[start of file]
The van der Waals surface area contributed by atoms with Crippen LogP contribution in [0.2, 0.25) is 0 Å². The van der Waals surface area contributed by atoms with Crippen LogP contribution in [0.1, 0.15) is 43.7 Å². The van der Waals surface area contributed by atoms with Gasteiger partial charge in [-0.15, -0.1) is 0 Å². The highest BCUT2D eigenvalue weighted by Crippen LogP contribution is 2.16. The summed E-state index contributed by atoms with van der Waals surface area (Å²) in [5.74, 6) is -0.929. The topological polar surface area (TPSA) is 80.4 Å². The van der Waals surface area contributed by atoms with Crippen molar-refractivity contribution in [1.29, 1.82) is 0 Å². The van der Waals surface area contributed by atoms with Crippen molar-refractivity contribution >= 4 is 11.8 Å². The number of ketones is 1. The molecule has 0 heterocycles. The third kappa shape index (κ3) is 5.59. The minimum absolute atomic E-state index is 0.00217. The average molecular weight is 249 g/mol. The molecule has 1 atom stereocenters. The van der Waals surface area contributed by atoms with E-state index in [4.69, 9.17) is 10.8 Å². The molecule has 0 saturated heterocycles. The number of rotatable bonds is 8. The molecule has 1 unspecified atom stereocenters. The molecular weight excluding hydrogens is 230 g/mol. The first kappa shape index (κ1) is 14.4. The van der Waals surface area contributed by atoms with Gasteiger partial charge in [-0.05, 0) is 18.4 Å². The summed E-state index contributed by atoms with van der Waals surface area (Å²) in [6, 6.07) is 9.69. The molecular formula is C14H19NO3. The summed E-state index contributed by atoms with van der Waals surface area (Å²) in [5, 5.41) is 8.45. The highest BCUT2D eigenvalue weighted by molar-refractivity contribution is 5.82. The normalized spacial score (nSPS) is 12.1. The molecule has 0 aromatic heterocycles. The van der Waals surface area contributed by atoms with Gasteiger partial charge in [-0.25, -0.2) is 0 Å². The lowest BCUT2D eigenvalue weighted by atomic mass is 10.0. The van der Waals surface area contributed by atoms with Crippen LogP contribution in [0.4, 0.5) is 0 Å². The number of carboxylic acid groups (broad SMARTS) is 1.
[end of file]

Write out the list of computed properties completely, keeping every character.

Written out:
The van der Waals surface area contributed by atoms with Crippen LogP contribution in [0.2, 0.25) is 0 Å². The van der Waals surface area contributed by atoms with Crippen LogP contribution in [0.1, 0.15) is 43.7 Å². The van der Waals surface area contributed by atoms with Gasteiger partial charge in [-0.15, -0.1) is 0 Å². The highest BCUT2D eigenvalue weighted by Crippen LogP contribution is 2.16. The summed E-state index contributed by atoms with van der Waals surface area (Å²) in [5.74, 6) is -0.929. The topological polar surface area (TPSA) is 80.4 Å². The van der Waals surface area contributed by atoms with Crippen molar-refractivity contribution in [1.29, 1.82) is 0 Å². The van der Waals surface area contributed by atoms with Crippen molar-refractivity contribution >= 4 is 11.8 Å². The number of ketones is 1. The molecule has 0 heterocycles. The third kappa shape index (κ3) is 5.59. The minimum absolute atomic E-state index is 0.00217. The average molecular weight is 249 g/mol. The molecule has 1 atom stereocenters. The van der Waals surface area contributed by atoms with E-state index in [4.69, 9.17) is 10.8 Å². The molecule has 0 saturated heterocycles. The number of rotatable bonds is 8. The molecule has 1 unspecified atom stereocenters. The molecular weight excluding hydrogens is 230 g/mol. The first kappa shape index (κ1) is 14.4. The van der Waals surface area contributed by atoms with Gasteiger partial charge in [-0.05, 0) is 18.4 Å². The summed E-state index contributed by atoms with van der Waals surface area (Å²) in [6, 6.07) is 9.69. The molecular formula is C14H19NO3. The summed E-state index contributed by atoms with van der Waals surface area (Å²) in [5, 5.41) is 8.45. The highest BCUT2D eigenvalue weighted by molar-refractivity contribution is 5.82. The normalized spacial score (nSPS) is 12.1. The molecule has 0 aromatic heterocycles. The van der Waals surface area contributed by atoms with Gasteiger partial charge in [-0.25, -0.2) is 0 Å². The lowest BCUT2D eigenvalue weighted by atomic mass is 10.0. The van der Waals surface area contributed by atoms with Crippen LogP contribution in [0.4, 0.5) is 0 Å². The number of carboxylic acid groups (broad SMARTS) is 1.